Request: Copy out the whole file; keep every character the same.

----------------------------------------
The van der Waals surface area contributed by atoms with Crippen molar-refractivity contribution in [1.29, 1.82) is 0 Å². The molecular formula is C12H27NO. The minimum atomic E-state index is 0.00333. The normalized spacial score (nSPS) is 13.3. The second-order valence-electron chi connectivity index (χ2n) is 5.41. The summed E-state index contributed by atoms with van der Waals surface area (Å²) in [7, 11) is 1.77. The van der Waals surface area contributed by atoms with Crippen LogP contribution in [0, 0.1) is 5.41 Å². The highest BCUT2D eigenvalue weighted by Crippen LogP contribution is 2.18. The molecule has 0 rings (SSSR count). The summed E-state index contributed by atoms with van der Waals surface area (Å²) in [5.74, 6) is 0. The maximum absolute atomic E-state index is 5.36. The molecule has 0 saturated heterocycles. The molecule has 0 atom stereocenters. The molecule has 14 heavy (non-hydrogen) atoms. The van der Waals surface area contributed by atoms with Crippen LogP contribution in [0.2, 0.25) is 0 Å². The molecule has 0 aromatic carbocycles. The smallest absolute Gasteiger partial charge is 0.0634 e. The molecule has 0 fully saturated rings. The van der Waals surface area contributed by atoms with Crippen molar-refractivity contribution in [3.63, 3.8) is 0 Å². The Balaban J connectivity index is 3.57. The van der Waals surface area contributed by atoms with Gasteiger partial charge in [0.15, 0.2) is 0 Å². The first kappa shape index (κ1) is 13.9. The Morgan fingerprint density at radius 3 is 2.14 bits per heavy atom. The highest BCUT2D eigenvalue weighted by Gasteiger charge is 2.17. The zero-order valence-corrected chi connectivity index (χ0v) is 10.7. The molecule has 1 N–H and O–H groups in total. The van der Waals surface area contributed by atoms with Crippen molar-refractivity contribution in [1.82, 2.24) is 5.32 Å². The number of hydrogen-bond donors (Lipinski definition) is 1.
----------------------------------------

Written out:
The van der Waals surface area contributed by atoms with Crippen molar-refractivity contribution in [1.29, 1.82) is 0 Å². The molecular formula is C12H27NO. The minimum atomic E-state index is 0.00333. The normalized spacial score (nSPS) is 13.3. The second-order valence-electron chi connectivity index (χ2n) is 5.41. The summed E-state index contributed by atoms with van der Waals surface area (Å²) in [7, 11) is 1.77. The van der Waals surface area contributed by atoms with Crippen LogP contribution in [0, 0.1) is 5.41 Å². The highest BCUT2D eigenvalue weighted by Crippen LogP contribution is 2.18. The molecule has 0 rings (SSSR count). The summed E-state index contributed by atoms with van der Waals surface area (Å²) in [5.74, 6) is 0. The maximum absolute atomic E-state index is 5.36. The molecule has 0 saturated heterocycles. The molecule has 0 atom stereocenters. The molecule has 14 heavy (non-hydrogen) atoms. The van der Waals surface area contributed by atoms with Crippen LogP contribution in [0.2, 0.25) is 0 Å². The molecule has 0 aromatic carbocycles. The smallest absolute Gasteiger partial charge is 0.0634 e. The molecule has 0 fully saturated rings. The van der Waals surface area contributed by atoms with Crippen molar-refractivity contribution in [3.63, 3.8) is 0 Å². The Balaban J connectivity index is 3.57. The van der Waals surface area contributed by atoms with Gasteiger partial charge in [0.15, 0.2) is 0 Å². The first kappa shape index (κ1) is 13.9. The Morgan fingerprint density at radius 3 is 2.14 bits per heavy atom. The highest BCUT2D eigenvalue weighted by Gasteiger charge is 2.17. The zero-order valence-corrected chi connectivity index (χ0v) is 10.7. The molecule has 1 N–H and O–H groups in total. The van der Waals surface area contributed by atoms with Crippen molar-refractivity contribution in [1.82, 2.24) is 5.32 Å². The number of hydrogen-bond donors (Lipinski definition) is 1.